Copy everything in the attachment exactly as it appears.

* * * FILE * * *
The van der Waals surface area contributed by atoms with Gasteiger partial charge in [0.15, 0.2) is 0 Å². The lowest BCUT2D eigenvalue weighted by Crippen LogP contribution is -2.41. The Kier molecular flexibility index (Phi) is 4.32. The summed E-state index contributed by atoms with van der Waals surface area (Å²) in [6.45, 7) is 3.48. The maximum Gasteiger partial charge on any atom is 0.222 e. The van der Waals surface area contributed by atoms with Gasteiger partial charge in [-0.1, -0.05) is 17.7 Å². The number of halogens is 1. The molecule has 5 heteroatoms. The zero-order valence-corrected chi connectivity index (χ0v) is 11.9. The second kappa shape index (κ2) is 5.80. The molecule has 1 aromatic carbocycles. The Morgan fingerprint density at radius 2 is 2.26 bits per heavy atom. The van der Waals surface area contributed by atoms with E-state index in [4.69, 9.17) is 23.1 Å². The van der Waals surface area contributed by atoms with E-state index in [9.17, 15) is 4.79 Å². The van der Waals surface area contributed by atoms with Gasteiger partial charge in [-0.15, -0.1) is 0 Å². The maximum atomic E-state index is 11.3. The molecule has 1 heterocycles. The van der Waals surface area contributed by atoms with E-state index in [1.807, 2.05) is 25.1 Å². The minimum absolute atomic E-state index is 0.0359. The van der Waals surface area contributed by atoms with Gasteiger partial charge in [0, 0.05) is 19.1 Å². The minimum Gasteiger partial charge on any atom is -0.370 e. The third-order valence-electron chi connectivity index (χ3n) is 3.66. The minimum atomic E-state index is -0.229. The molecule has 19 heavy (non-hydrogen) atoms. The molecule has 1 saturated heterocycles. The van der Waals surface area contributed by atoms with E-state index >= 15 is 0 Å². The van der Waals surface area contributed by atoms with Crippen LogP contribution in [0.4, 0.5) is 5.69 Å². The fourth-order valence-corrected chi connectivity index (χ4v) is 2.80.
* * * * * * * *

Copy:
The van der Waals surface area contributed by atoms with Gasteiger partial charge in [0.15, 0.2) is 0 Å². The lowest BCUT2D eigenvalue weighted by Crippen LogP contribution is -2.41. The Kier molecular flexibility index (Phi) is 4.32. The summed E-state index contributed by atoms with van der Waals surface area (Å²) in [6.45, 7) is 3.48. The maximum Gasteiger partial charge on any atom is 0.222 e. The van der Waals surface area contributed by atoms with Gasteiger partial charge in [-0.1, -0.05) is 17.7 Å². The number of halogens is 1. The molecule has 5 heteroatoms. The zero-order valence-corrected chi connectivity index (χ0v) is 11.9. The second kappa shape index (κ2) is 5.80. The molecule has 1 aromatic carbocycles. The Morgan fingerprint density at radius 2 is 2.26 bits per heavy atom. The van der Waals surface area contributed by atoms with E-state index in [4.69, 9.17) is 23.1 Å². The van der Waals surface area contributed by atoms with E-state index in [9.17, 15) is 4.79 Å². The van der Waals surface area contributed by atoms with Gasteiger partial charge in [-0.15, -0.1) is 0 Å². The maximum atomic E-state index is 11.3. The molecule has 1 heterocycles. The van der Waals surface area contributed by atoms with E-state index in [1.807, 2.05) is 25.1 Å². The minimum absolute atomic E-state index is 0.0359. The van der Waals surface area contributed by atoms with Gasteiger partial charge in [0, 0.05) is 19.1 Å². The minimum Gasteiger partial charge on any atom is -0.370 e. The third-order valence-electron chi connectivity index (χ3n) is 3.66. The minimum atomic E-state index is -0.229. The molecule has 19 heavy (non-hydrogen) atoms. The molecule has 1 saturated heterocycles. The van der Waals surface area contributed by atoms with E-state index >= 15 is 0 Å². The van der Waals surface area contributed by atoms with Crippen LogP contribution in [0.4, 0.5) is 5.69 Å². The fourth-order valence-corrected chi connectivity index (χ4v) is 2.80.